Hematological abnormalities are a common complication of HIV infection [1]. It becomes increasingly frequent as the disease progresses, and anemia is one of the most common blood abnormalities in HIV-infected patients [2]. In addition, anemia could negatively affect the life quality and mortality of patients [3]. Therefore, taking effective measures to improve anemia can aid the survival and prognosis of HIV-infected patients [4,5,6].

The currently reported associated risk elements for anemia include gender, age, income level, impact of antiretroviral therapy (ART) drugs, CD4 count, HIV viral load, and opportunistic infections (OIs) [7, 8]. Moreover, anemia may cause a range of clinical symptoms, including fatigue, weakness, dizziness, and drowsiness, which greatly affect the quality of life of patients [3, 9]. Anemia could also lead to impaired physical function and psychological distress [10]. However, it is difficult to treat anemia in HIV-infected patients because of the complexity and variety of causes.

The prevalence of anemia among people living with HIV in China could range from 9.8% to 55% [11, 12]. However, mild anemia is often not paid enough attention by clinical workers. In a study of adults with newly infected HIV in China, the total prevalence of anemia was 51.9% [13]. Thus, this study reported that anemia was related to an ethnic minority, age, and CD4 count. Meanwhile, a study from Beijing, China, which investigated people living with HIV not receiving ART, reported that the total prevalence of anemia in people living with HIV was only 9.8% [11]. This study discovered that independently correlated elements with anemia included females, elder age, depressed body mass index (BMI), and higher viral load. Moreover, an epidemiologic survey on anemia in people living with HIV in Xinjiang [14], China, indicated that 38.9% of HIV-infected patients suffered from anemia at the beginning of the ART. It revealed that Uyghurs, females, depressed CD4 count, decreased BMI, a previous history of tuberculosis (TB), and oral candidiasis were independently correlated risk factors for anemia.

Although the profile and risk elements of anemia in people living with HIV have been one of the popular issues of research, few studies have focused on the relationship between OIs (particularly Penicillium marneffei (PM), TB, hepatitis B virus (HBV), and hepatitis C virus (HCV)) and anemia in people living with HIV. OIs could increase the probability of hospitalization and mortality in people living with HIV and could also affect their quality of treatment outcomes. However, the relationship between anemia and OIs in people living with HIV has not been recorded and reported in most parts of China. Consequently, identifying the relationship between anemia and OIs in people living with HIV is important to rationally manage people living with HIV. This study aimed to investigate the prevalence of anemia and its related factors among HIV inpatients in Guangxi Zhuang Autonomous Region (Guangxi) Chest Hospital, which is a designated treatment hospital for major infectious diseases in Guangxi, China.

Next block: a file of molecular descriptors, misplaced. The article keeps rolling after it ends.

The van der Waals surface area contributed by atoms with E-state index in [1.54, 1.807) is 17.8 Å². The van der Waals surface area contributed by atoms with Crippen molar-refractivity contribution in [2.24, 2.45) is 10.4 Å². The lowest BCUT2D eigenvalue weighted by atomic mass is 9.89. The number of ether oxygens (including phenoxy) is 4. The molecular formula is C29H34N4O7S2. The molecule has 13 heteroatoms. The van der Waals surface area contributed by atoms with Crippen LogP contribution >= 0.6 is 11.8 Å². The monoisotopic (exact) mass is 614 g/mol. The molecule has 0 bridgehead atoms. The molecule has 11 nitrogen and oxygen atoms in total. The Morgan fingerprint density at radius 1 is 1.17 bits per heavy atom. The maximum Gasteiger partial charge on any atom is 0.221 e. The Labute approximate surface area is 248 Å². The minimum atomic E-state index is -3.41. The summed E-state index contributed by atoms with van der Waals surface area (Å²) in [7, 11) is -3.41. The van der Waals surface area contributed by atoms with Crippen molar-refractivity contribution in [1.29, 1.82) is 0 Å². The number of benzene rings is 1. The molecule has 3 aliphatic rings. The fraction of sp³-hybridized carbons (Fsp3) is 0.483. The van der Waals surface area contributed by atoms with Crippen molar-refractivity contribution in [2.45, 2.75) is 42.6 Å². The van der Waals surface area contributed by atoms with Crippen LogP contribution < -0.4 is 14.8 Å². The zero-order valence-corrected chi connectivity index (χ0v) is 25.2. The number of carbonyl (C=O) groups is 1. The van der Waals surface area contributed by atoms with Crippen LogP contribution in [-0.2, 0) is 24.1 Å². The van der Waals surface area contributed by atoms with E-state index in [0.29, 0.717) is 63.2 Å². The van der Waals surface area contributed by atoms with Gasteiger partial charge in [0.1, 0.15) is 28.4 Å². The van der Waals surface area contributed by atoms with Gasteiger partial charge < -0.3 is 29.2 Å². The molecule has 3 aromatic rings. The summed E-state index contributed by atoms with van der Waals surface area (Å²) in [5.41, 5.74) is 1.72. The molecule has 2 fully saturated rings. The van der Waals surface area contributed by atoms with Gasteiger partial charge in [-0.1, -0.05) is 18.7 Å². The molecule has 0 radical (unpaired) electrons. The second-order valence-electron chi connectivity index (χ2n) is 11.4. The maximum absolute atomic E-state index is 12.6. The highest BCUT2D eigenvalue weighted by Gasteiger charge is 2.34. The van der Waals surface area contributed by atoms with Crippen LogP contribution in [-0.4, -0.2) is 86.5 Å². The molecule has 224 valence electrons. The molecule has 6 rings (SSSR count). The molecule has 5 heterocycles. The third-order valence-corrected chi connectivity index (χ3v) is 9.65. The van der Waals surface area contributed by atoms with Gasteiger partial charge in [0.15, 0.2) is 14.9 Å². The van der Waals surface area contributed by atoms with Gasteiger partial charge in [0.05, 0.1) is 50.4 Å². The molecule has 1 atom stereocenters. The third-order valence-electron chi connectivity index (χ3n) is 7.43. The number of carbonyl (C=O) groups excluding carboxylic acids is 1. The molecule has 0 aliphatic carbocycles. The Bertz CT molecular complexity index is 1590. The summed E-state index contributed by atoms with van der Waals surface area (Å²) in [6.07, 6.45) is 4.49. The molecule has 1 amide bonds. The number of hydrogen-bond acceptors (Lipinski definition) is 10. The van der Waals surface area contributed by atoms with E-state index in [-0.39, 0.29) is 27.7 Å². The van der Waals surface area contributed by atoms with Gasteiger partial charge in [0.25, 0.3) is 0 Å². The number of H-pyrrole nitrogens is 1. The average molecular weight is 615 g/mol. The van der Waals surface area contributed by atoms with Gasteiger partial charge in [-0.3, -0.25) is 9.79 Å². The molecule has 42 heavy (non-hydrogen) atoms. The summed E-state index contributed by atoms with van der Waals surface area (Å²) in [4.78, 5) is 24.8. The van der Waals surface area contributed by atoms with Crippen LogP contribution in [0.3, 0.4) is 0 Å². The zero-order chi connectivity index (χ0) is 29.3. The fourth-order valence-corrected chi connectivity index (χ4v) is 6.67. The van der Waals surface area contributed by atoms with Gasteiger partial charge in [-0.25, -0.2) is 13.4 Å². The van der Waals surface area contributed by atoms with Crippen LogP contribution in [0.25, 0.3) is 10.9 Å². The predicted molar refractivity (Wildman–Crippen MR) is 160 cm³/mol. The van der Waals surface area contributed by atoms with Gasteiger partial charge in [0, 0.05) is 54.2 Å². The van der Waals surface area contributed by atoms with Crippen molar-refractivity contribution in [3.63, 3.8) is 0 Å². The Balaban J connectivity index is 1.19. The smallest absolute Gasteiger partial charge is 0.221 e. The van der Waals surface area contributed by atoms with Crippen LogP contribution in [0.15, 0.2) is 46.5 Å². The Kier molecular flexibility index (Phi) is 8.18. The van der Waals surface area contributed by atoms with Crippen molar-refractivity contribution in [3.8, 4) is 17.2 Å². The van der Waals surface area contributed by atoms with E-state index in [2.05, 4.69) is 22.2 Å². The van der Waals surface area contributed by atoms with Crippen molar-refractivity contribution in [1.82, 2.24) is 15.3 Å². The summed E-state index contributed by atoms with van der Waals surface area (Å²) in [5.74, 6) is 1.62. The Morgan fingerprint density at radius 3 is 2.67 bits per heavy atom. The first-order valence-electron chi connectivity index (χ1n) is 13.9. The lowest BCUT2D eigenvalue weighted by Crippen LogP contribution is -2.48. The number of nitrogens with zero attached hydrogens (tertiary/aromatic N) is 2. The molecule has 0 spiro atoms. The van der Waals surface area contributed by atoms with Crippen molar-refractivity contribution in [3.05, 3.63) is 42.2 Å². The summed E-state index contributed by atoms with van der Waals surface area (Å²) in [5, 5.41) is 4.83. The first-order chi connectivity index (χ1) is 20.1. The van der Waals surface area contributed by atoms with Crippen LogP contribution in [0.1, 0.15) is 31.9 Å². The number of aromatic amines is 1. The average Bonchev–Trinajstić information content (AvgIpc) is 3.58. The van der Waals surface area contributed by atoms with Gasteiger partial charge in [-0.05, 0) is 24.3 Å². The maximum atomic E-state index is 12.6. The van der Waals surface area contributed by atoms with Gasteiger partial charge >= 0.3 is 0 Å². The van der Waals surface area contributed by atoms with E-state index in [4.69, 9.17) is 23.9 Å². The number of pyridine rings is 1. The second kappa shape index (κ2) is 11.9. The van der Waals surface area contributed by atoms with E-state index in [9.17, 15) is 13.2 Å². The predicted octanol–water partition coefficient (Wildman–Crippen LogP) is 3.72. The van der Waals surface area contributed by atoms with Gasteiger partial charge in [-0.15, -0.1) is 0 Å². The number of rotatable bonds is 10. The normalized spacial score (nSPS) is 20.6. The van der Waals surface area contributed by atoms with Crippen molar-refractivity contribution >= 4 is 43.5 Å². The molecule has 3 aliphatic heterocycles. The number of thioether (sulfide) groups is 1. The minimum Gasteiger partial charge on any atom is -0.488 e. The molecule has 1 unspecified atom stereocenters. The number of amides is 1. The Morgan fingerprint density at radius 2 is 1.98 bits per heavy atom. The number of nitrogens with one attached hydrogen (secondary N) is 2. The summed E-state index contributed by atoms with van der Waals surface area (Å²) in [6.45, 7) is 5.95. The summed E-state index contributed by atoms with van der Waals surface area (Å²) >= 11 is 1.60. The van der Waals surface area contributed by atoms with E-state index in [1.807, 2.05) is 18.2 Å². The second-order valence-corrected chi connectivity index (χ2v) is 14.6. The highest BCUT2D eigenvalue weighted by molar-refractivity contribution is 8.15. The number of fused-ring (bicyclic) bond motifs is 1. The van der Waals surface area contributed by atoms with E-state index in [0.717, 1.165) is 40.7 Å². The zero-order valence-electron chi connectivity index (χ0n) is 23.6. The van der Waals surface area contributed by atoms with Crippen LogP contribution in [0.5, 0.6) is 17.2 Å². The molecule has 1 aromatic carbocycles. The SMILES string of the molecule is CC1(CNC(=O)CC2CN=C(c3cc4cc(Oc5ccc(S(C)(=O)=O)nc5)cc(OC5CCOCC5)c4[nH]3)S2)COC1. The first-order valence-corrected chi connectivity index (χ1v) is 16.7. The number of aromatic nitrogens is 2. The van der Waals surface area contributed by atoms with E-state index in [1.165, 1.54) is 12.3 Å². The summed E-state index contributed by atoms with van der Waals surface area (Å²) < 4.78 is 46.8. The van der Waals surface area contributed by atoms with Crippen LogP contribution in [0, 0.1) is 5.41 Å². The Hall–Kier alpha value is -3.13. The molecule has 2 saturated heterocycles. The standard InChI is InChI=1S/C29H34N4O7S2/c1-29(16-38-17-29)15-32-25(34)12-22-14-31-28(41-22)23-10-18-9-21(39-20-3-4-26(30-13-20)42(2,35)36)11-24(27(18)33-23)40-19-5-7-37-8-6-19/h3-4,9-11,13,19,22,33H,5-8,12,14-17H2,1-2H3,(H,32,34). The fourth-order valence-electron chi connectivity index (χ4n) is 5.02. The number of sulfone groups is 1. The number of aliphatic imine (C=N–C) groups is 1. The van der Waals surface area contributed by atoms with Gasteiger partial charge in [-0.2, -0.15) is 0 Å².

Study design and patient selection

We conducted a retrospective study on hospitalized people living with HIV in Guangxi Chest Hospital between June 2016 and October 2021. This study included adult people living with HIV aged 18 years and older. Meanwhile, participants with insufficient information and pregnancy were excluded. All participants were diagnosed as HIV infection as verified by laboratory testing and the diagnosis met the national guidelines for HIV diagnosis.

Data collection and definitions

In this study, recordings of blood tests from HIV-infected hospitalized patients were extracted from the electronic medical record system of Guangxi Chest Hospital. Females or males with hemoglobin values of < 110 g/L or < 120 g/L were identified as anemic, respectively. Anemia was further categorized into mild anemia (hemoglobin 90–109 g/L in females or 90–119 g/L in males), moderate anemia (hemoglobin 60–89 g/L), and severe anemia (hemoglobin < 60 g/L).

Meanwhile, the standards for TB diagnosis were consistent with the World Health Organization (WHO) guidelines for the control of TB [15]. TB was confirmed when mycobacterium tuberculosis could be detected in a biological sample. Hence, the clinical symptoms of TB contribute to the diagnosis. In addition, TB was often associated with systemic symptoms such as low-grade fever, night sweats, loss of appetite, wasting, and weakness. The diagnosis was further confirmed by diagnostic imaging (X-rays, CT scan, etc.) and laboratory tests. All included samples were clinically confirmed TB patients.

The diagnostic criteria for PM infection were the separation and confirmation of PM in a biological sample. Meanwhile, hepatitis B and C were clinically confirmed by the presence of antigenic antibodies in the blood and the detection of the virus. Cryptococcal infection was preliminarily filtered by testing for the presence of cryptococcal antigens in the blood. Moreover, the diagnosis of cryptococcosis was further confirmed by finding cryptococci under the microscope. Meanwhile, the criterion for diagnosis of cytomegalovirus infection was a positive cytomegalovirus antigen blood test.

Statistical analysis

SPSS 24.0 (SPSS Inc., Chicago, USA) was used for further analysis of the data collected. Means ± SD was used to represent continuous variables. In addition, numbers (percentages) were used to denote categorical variables, and the percentage of participants with different levels of anemia was represented by a bar chart. Moreover, trends in the prevalence of OIs were represented with line graphs. The Pearson X2 test or X2 test or Fisher’s exact test was applied to compare the prevalence of different groups of anemia. Furthermore, a multifactorial logistic regression analysis was conducted to determine the correlation between the included variables and anemia. The ratio (OR) and 95% confidence intervals (CIs) determined the strength of the correlation between the included variables and anemia. Gender, age, CD4 count, HBV, HCV, PM, TB, Cryp, candidiasis, and CMV were the relevant factors included in the study. The statistical test was two-sided, and P < 0.05 was considered statistically significant.